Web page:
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Work Surface Selections for Your Custom Designed Laboratory Workbenches

Working in a laboratory means you need a place to perform all your hands-on experiments. That’s why all labs need to be fitted with one or more laboratory workbenches. However, not all workbenches are created equal. When custom designing a new workspace, you’ll need to select the right work surface. Here are some of the most common options.

Stainless Steel

Unless you’re trying to cultivate a bacteria, you don’t want to harvest any germs on your worktop. This is one reason why so many laboratory workbenches are constructed with stainless steel countertops. Stainless steel is a non-porous material Which does not allow anything to penetrate it. Therefore, fungus, bacteria, and mold don’t stand a chance. It’s also highly resistant to heat and can withstand temperatures up to 1500 degrees.

High Pressure Laminate

If you’re looking for something that’s easier on your budget, then high-pressure laminate may be a good option. This type of work surface is also decorative, and you can pick a design that matches the aesthetic feel of your laboratory. However, it only works well in dry applications. While it can withstand temperatures up to 275 degrees, it’s not mold or bacteria resistant.

Epoxy Resin

If your lab conducts a lot of chemical experiments, then you need something that can withstand this type of activity. Epoxy resin is one of the most durable surfaces for laboratory workbenches. It’s made from a variety of materials that are bonded together into a solid piece. This surface is highly resistant to a variety of chemicals and corrosive behaviors. It also resists mold, fungus, and bacteria. Epoxy can stand up to continuous heat exposure that is over 350 degrees.

Phenolic Resin

Labs that do a moderate amount of work with chemicals should consider getting a phenolic resin worktop. These counters are very lightweight, yet highly durable. Phenolic resin is corrosion and chemical resistant. It also has a high fungal, bacteria, and moisture resistance. If you do a lot of heavy work, you don’t have to worry. This material holds up to heavy impacts very well. Even though it can resist temperatures up to 350 degrees, it’s not fire retardant. Therefore, it’s not recommended for use around open flames.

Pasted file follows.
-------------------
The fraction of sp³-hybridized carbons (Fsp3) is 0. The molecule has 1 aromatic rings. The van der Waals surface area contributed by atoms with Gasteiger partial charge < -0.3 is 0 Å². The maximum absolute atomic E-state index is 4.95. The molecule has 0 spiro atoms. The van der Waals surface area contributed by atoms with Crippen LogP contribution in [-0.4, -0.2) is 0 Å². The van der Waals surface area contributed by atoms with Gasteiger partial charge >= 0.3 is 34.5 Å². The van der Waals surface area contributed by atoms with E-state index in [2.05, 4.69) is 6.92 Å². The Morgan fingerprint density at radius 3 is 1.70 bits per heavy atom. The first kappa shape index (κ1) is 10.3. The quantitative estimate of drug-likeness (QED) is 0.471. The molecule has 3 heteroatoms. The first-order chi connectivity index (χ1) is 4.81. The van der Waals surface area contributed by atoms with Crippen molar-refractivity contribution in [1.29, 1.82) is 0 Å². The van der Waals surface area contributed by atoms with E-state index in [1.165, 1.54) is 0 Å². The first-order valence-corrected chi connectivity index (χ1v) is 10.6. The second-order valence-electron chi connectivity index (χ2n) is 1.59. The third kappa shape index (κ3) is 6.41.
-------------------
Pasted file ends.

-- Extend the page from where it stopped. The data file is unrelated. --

High Density Polyethylene

Although a soft material, high-density polyethylene (HDPE) is also very strong. This material is great for laboratory workbenches because it’s resistant to moisture and UV rays, and holds up against impacts. If you work with acids or other chemicals, this material may be a good investment. HDPE is also bacteria resistant. You can even purchase HDPE that is FDA good compliant.

Butcher Block

Constructed from solid pieces of wood, often hard maple, butcher block worktops are common in many laboratories. However, it’s important to note that wood is highly porous, which means it doesn’t hold up well against chemicals. It can also breed bacteria if not cleaned properly. Butcher block is very strong, and even if it gets damaged, it’s easy to restore to like-new condition. You’ll mainly see butcher block in physical testing facilities or food laboratories.

Choose the Right Work Surface for Your Lab

Every lab serves a different purpose. Therefore, all laboratory workbenches require a different work surface. The right material depends on the type of experiments or work you conduct daily. Do you use chemicals or liquids? Do you need something that can withstand an open flame? By working with a professional, you’ll be able to select the perfect work surface material for your lab. Click through to learn more about the different workstation options available for your laboratory.